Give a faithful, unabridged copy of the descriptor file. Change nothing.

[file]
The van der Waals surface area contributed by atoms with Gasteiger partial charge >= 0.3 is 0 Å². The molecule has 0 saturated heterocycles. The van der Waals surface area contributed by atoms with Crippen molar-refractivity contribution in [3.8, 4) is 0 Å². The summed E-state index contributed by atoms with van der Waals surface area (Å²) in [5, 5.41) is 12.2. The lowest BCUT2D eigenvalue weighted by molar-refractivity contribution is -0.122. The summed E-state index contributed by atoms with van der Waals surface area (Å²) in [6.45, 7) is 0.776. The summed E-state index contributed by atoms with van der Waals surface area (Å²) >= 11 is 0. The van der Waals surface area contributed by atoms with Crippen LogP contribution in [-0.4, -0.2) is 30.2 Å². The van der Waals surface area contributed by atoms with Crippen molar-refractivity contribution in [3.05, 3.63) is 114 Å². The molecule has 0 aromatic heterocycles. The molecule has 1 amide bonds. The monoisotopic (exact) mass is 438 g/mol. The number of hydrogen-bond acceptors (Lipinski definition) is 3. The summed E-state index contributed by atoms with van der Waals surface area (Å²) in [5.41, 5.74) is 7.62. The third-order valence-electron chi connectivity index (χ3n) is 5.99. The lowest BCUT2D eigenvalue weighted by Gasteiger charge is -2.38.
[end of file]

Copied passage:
The van der Waals surface area contributed by atoms with Gasteiger partial charge >= 0.3 is 0 Å². The molecule has 0 saturated heterocycles. The van der Waals surface area contributed by atoms with Crippen molar-refractivity contribution in [3.8, 4) is 0 Å². The summed E-state index contributed by atoms with van der Waals surface area (Å²) in [5, 5.41) is 12.2. The lowest BCUT2D eigenvalue weighted by molar-refractivity contribution is -0.122. The summed E-state index contributed by atoms with van der Waals surface area (Å²) in [6.45, 7) is 0.776. The summed E-state index contributed by atoms with van der Waals surface area (Å²) >= 11 is 0. The van der Waals surface area contributed by atoms with Crippen LogP contribution in [-0.4, -0.2) is 30.2 Å². The van der Waals surface area contributed by atoms with Crippen molar-refractivity contribution in [3.05, 3.63) is 114 Å². The molecule has 0 aromatic heterocycles. The molecule has 1 amide bonds. The monoisotopic (exact) mass is 438 g/mol. The number of hydrogen-bond acceptors (Lipinski definition) is 3. The summed E-state index contributed by atoms with van der Waals surface area (Å²) in [5.41, 5.74) is 7.62. The third-order valence-electron chi connectivity index (χ3n) is 5.99. The lowest BCUT2D eigenvalue weighted by Gasteiger charge is -2.38.